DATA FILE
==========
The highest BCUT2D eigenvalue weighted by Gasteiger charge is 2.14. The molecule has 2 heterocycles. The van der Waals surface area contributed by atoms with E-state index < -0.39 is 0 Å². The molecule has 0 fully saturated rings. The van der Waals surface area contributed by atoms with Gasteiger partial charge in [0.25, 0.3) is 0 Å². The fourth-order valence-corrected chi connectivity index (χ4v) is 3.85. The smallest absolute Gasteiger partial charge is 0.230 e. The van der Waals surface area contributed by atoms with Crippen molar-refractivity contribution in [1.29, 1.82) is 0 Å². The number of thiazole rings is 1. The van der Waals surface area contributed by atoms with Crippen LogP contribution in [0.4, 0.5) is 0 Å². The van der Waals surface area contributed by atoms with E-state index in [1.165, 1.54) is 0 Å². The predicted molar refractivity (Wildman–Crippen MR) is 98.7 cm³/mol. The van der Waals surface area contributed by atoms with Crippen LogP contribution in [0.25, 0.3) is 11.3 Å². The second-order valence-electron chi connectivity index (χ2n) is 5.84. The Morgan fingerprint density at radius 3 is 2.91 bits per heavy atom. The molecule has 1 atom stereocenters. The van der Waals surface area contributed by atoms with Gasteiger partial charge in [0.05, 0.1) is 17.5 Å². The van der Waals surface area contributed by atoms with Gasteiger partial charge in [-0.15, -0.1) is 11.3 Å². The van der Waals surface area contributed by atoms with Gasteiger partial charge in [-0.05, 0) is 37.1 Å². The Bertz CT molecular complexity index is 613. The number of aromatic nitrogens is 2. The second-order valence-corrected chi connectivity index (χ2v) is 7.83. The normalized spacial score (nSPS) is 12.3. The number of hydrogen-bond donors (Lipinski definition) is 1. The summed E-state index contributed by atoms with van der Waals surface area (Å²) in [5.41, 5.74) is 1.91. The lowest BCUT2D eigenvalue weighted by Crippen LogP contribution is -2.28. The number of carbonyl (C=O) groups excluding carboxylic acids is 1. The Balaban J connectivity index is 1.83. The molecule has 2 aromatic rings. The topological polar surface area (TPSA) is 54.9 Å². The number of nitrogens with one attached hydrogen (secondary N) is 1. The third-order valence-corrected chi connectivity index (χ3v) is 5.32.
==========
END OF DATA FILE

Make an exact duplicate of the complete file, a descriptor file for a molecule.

The highest BCUT2D eigenvalue weighted by Gasteiger charge is 2.14. The molecule has 2 heterocycles. The van der Waals surface area contributed by atoms with E-state index < -0.39 is 0 Å². The molecule has 0 fully saturated rings. The van der Waals surface area contributed by atoms with Gasteiger partial charge in [0.25, 0.3) is 0 Å². The fourth-order valence-corrected chi connectivity index (χ4v) is 3.85. The smallest absolute Gasteiger partial charge is 0.230 e. The van der Waals surface area contributed by atoms with Crippen molar-refractivity contribution in [1.29, 1.82) is 0 Å². The number of thiazole rings is 1. The van der Waals surface area contributed by atoms with Crippen LogP contribution in [0.4, 0.5) is 0 Å². The van der Waals surface area contributed by atoms with E-state index in [1.165, 1.54) is 0 Å². The predicted molar refractivity (Wildman–Crippen MR) is 98.7 cm³/mol. The van der Waals surface area contributed by atoms with Crippen LogP contribution in [0.25, 0.3) is 11.3 Å². The second-order valence-electron chi connectivity index (χ2n) is 5.84. The Morgan fingerprint density at radius 3 is 2.91 bits per heavy atom. The molecule has 1 atom stereocenters. The van der Waals surface area contributed by atoms with Gasteiger partial charge in [0.05, 0.1) is 17.5 Å². The van der Waals surface area contributed by atoms with Gasteiger partial charge in [-0.15, -0.1) is 11.3 Å². The van der Waals surface area contributed by atoms with Gasteiger partial charge in [-0.05, 0) is 37.1 Å². The Bertz CT molecular complexity index is 613. The number of aromatic nitrogens is 2. The second-order valence-corrected chi connectivity index (χ2v) is 7.83. The normalized spacial score (nSPS) is 12.3. The number of hydrogen-bond donors (Lipinski definition) is 1. The summed E-state index contributed by atoms with van der Waals surface area (Å²) in [5.41, 5.74) is 1.91. The lowest BCUT2D eigenvalue weighted by Crippen LogP contribution is -2.28. The number of carbonyl (C=O) groups excluding carboxylic acids is 1. The Balaban J connectivity index is 1.83. The molecule has 2 aromatic rings. The topological polar surface area (TPSA) is 54.9 Å². The number of nitrogens with one attached hydrogen (secondary N) is 1. The third-order valence-corrected chi connectivity index (χ3v) is 5.32.